My Backyard Boats:

The Piccup Squared

Flipping over the Piccup

    02 June 03: I've been working daily on the Piccup, and the hull is coming along well. The other day when we flipped the boat over after I had grinded down the epoxy and fiberglass tape, I was surprised by how much the boat weighed. The Reverend informed me that I'm on my own with this one, in view of the weight.

    I have a plan, though. I'm going to made a wheel dolly so I can wheel the boat out of the garage upside down and get under to place it on the rack of the pickup. It's heavy, but not too heavy.

    Along with being surprised by its weight, I also was surprise and pleased by its size and shape. I've been wanting a good sailboat since I started building boats -- four boats ago. This one will fill the bill. It has ample freeboard in the sitting zone. I like that, too. Jim Michalak says that this boat should take water over the gunwale before the point of capsize -- a wet warning instead of a total immersion.

    There has been a lot of cool weather, and the epoxy that I put on the fiberglass stripes for the chines, and the first coat on the bottom of the hull, did not really set up until today, which was four or five days after I did the work. Sunday, I took the angle grinder to the stuff and basically had to grind off the second application, which was the dregs of the gallon of epoxy I was working from. It was cold enough that the hardener had granulated, and this was reflected in the epoxy on the hull. It was a mess on the surface from being pock-marked. I got another gallon of epoxy and will coat the skids, which I installed, and the sides, and a second overall coat on everything I grinded down.

    I'm sold on cutting my own fiberglass tape; it wetted out much better that the heavier and more expensive tape. I had very little problem with unraveling, which I was grateful for.

    After flipping the boat, I installed the second lamination of the gunwales, cut out the deck pieces, and put shims on the tops of the bulkheads, which were about 1/2 inch shy of the top of the plywood -- don't ask me why, because I don't wanna know.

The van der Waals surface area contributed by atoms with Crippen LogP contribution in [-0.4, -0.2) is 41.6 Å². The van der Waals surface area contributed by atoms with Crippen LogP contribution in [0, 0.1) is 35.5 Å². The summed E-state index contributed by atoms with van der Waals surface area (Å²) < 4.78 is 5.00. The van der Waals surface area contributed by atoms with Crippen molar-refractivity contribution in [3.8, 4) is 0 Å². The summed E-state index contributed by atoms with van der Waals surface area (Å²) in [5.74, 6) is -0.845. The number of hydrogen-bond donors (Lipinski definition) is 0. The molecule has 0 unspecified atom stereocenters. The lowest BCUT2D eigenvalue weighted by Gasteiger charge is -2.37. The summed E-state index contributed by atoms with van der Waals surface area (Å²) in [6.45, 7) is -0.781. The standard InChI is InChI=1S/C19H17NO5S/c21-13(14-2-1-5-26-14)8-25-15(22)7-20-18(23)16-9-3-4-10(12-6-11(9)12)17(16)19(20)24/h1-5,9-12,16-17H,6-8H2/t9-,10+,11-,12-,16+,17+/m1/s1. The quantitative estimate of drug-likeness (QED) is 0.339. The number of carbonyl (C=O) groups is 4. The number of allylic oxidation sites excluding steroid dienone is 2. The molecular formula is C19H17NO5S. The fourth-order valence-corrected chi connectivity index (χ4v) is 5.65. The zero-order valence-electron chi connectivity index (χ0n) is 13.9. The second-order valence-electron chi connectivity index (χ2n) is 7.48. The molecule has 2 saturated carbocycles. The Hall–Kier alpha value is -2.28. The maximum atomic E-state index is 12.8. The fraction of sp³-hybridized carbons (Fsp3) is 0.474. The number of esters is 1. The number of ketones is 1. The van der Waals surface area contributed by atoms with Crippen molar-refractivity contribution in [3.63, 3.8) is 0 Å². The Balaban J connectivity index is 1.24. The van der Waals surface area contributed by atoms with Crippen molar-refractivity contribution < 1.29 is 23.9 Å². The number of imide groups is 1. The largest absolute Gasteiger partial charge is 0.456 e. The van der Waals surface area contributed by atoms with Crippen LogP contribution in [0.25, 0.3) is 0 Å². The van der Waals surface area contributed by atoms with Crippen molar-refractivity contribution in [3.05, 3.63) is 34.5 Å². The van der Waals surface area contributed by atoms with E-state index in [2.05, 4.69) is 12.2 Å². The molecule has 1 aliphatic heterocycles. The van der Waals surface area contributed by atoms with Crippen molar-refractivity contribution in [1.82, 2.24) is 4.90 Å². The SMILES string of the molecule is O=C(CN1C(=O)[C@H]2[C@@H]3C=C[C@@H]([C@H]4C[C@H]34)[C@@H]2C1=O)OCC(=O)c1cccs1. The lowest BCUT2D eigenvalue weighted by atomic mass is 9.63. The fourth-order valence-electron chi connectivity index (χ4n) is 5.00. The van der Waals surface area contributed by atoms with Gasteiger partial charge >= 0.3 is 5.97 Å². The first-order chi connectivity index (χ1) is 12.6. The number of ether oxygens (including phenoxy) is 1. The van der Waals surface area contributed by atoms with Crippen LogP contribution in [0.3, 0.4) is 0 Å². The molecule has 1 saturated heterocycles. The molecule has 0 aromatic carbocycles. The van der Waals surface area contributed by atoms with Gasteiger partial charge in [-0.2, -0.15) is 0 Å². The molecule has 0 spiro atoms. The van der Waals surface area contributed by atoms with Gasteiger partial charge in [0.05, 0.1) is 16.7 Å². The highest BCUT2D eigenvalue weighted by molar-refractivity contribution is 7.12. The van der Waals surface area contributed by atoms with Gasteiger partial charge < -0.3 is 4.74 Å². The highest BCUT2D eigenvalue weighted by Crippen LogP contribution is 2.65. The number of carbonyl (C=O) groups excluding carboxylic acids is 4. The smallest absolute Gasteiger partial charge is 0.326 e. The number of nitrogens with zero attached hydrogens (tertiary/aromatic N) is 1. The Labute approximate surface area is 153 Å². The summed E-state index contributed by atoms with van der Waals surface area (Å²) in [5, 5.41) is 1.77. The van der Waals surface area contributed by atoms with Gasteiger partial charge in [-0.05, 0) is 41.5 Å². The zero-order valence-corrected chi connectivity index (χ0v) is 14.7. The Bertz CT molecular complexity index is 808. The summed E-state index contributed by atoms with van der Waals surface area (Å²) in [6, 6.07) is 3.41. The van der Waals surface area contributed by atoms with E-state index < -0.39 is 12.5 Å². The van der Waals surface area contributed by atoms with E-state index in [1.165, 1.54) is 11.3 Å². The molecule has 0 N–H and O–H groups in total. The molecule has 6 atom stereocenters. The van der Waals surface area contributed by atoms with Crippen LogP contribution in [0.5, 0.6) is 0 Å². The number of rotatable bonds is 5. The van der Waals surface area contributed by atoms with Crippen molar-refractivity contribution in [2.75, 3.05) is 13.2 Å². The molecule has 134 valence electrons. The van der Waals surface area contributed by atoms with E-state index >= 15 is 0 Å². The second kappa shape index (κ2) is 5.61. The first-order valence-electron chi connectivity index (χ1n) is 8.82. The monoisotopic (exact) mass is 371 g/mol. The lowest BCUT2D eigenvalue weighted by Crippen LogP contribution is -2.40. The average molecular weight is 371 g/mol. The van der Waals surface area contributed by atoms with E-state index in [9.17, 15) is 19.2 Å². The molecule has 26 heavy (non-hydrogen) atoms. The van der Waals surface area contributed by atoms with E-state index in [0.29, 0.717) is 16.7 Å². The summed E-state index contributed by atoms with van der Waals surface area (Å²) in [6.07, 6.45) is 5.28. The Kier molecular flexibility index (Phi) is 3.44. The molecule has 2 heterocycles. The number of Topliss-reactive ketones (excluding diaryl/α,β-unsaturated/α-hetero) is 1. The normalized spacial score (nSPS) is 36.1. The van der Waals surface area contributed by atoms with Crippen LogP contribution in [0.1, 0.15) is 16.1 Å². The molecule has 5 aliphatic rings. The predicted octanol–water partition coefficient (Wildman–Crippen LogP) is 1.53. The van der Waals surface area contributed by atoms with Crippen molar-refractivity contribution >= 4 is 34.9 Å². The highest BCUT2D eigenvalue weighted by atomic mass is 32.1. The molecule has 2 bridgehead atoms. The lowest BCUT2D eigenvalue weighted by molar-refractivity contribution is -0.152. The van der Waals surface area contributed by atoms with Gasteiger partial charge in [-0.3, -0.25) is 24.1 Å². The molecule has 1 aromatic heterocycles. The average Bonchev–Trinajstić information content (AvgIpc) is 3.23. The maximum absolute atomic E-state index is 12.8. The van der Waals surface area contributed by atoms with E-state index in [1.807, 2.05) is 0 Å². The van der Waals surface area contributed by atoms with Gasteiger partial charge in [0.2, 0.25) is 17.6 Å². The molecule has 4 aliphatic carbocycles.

Next steps are to put a doubler strip behind the forward bulkhead, to strengthen the place where the mast partner will be bolted; mask off all the edges and trowel on thickened epoxy; to paint the interior of the forward and after air chambers; to fit and install the deck pieces; to make the forward and aft hatch combings and hatch tops; and then finish with the sailing parts.

    Cost so far: Add $30 for the half gallon of epoxy used so far; $4 for more Elmer's glue (going to buy a gallon for $10 next time); $10 for 3M blue masking tape and regular masking tape; $12 for stainless steel screws for the skids and gunwales, for a total so far of $253.18.

    Time spent so far: Add 20 hours for the work done since the last posting, for a total so far of 71 hours. NB: I work slow.

The second coat I put on the fiberglass strips was generally a mess because it was too cold and the hardener had become granulated. I'm storing the epoxy in the house now, to avoid a repeat.

The skids went on with the help of deck screws from the outside and permanent 3/4-inch stainless steel screws countersunk from the inside. The skids are pine.
Second course of gunwale glued, screwed, and clamped to the first course.
To get a more comfortable working height for what I'll be doing inside the hull, I took the hull off of the workbench and put it on my four-wheel cart.
The rocker in the forward part of the boat is more extreme than the rocker in the after section.
Bulkheads were 1/2 inch shy of the tops of the sides. I put in shims.
Shim clamped to the forward bulkhead.

Copyright 2002 - 2008 Herkimer & Perkins

 NOTICE: To reach us by email, cut and paste this address into your email client -- jonrg@verizon.net